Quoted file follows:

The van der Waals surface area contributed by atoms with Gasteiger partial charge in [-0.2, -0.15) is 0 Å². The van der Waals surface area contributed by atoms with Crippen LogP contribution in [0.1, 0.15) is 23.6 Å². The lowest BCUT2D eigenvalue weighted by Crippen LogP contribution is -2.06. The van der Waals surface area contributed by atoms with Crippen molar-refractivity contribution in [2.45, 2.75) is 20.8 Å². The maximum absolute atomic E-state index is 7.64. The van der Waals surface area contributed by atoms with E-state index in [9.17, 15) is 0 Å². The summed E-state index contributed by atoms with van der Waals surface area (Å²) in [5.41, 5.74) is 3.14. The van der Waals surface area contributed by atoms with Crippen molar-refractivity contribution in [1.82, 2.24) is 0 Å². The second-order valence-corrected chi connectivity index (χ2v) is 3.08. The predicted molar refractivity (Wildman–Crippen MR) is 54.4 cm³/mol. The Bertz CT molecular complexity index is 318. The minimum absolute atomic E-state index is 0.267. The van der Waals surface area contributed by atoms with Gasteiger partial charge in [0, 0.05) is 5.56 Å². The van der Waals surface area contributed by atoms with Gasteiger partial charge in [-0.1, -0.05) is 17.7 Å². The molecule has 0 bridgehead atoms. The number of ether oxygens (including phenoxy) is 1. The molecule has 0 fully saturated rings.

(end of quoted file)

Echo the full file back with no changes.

The van der Waals surface area contributed by atoms with Gasteiger partial charge in [-0.2, -0.15) is 0 Å². The van der Waals surface area contributed by atoms with Crippen LogP contribution in [0.1, 0.15) is 23.6 Å². The lowest BCUT2D eigenvalue weighted by Crippen LogP contribution is -2.06. The van der Waals surface area contributed by atoms with Crippen molar-refractivity contribution in [2.45, 2.75) is 20.8 Å². The maximum absolute atomic E-state index is 7.64. The van der Waals surface area contributed by atoms with E-state index in [9.17, 15) is 0 Å². The summed E-state index contributed by atoms with van der Waals surface area (Å²) in [5.41, 5.74) is 3.14. The van der Waals surface area contributed by atoms with Crippen molar-refractivity contribution in [1.82, 2.24) is 0 Å². The second-order valence-corrected chi connectivity index (χ2v) is 3.08. The predicted molar refractivity (Wildman–Crippen MR) is 54.4 cm³/mol. The Bertz CT molecular complexity index is 318. The minimum absolute atomic E-state index is 0.267. The van der Waals surface area contributed by atoms with Gasteiger partial charge in [0, 0.05) is 5.56 Å². The van der Waals surface area contributed by atoms with Gasteiger partial charge in [-0.1, -0.05) is 17.7 Å². The molecule has 0 bridgehead atoms. The number of ether oxygens (including phenoxy) is 1. The molecule has 0 fully saturated rings.